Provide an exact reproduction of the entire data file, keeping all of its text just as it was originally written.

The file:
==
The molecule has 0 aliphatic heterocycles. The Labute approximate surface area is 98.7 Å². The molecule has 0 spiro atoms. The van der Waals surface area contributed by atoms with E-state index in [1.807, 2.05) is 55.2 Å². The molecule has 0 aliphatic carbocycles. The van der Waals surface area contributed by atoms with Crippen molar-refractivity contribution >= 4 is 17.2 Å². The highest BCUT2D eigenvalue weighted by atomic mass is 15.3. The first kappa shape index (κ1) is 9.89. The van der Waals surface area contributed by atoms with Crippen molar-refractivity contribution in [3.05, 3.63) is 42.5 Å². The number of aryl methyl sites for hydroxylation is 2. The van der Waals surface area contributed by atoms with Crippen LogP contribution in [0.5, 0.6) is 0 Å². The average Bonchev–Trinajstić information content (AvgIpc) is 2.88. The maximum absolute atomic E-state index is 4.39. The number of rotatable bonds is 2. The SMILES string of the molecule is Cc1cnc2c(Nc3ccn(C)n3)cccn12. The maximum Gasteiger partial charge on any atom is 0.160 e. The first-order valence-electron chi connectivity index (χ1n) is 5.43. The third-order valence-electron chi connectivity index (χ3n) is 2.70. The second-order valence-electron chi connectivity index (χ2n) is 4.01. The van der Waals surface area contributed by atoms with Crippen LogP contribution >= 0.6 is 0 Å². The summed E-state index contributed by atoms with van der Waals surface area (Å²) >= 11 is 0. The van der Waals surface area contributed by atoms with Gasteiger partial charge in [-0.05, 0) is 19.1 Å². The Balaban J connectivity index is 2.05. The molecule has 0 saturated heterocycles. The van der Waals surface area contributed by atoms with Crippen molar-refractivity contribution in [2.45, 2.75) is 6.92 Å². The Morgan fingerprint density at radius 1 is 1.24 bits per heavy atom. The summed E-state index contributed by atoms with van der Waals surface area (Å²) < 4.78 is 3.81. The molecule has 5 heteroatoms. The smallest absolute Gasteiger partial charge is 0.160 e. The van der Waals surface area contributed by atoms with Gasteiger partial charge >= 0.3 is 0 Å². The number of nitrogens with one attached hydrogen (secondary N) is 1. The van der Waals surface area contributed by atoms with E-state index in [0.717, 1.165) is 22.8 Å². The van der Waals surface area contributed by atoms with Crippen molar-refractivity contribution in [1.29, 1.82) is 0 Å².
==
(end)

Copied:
The molecule has 0 aliphatic heterocycles. The Labute approximate surface area is 98.7 Å². The molecule has 0 spiro atoms. The van der Waals surface area contributed by atoms with E-state index in [1.807, 2.05) is 55.2 Å². The molecule has 0 aliphatic carbocycles. The van der Waals surface area contributed by atoms with Crippen molar-refractivity contribution >= 4 is 17.2 Å². The highest BCUT2D eigenvalue weighted by atomic mass is 15.3. The first kappa shape index (κ1) is 9.89. The van der Waals surface area contributed by atoms with Crippen molar-refractivity contribution in [3.05, 3.63) is 42.5 Å². The number of aryl methyl sites for hydroxylation is 2. The van der Waals surface area contributed by atoms with Crippen LogP contribution in [0.5, 0.6) is 0 Å². The average Bonchev–Trinajstić information content (AvgIpc) is 2.88. The maximum absolute atomic E-state index is 4.39. The number of rotatable bonds is 2. The SMILES string of the molecule is Cc1cnc2c(Nc3ccn(C)n3)cccn12. The maximum Gasteiger partial charge on any atom is 0.160 e. The first-order valence-electron chi connectivity index (χ1n) is 5.43. The third-order valence-electron chi connectivity index (χ3n) is 2.70. The second-order valence-electron chi connectivity index (χ2n) is 4.01. The van der Waals surface area contributed by atoms with Crippen LogP contribution >= 0.6 is 0 Å². The summed E-state index contributed by atoms with van der Waals surface area (Å²) >= 11 is 0. The van der Waals surface area contributed by atoms with Gasteiger partial charge in [-0.05, 0) is 19.1 Å². The Balaban J connectivity index is 2.05. The molecule has 0 saturated heterocycles. The van der Waals surface area contributed by atoms with Crippen molar-refractivity contribution in [2.45, 2.75) is 6.92 Å². The Morgan fingerprint density at radius 1 is 1.24 bits per heavy atom. The summed E-state index contributed by atoms with van der Waals surface area (Å²) < 4.78 is 3.81. The molecule has 5 heteroatoms. The smallest absolute Gasteiger partial charge is 0.160 e. The van der Waals surface area contributed by atoms with Gasteiger partial charge >= 0.3 is 0 Å². The number of nitrogens with one attached hydrogen (secondary N) is 1. The van der Waals surface area contributed by atoms with E-state index in [0.717, 1.165) is 22.8 Å². The van der Waals surface area contributed by atoms with Crippen molar-refractivity contribution in [1.29, 1.82) is 0 Å².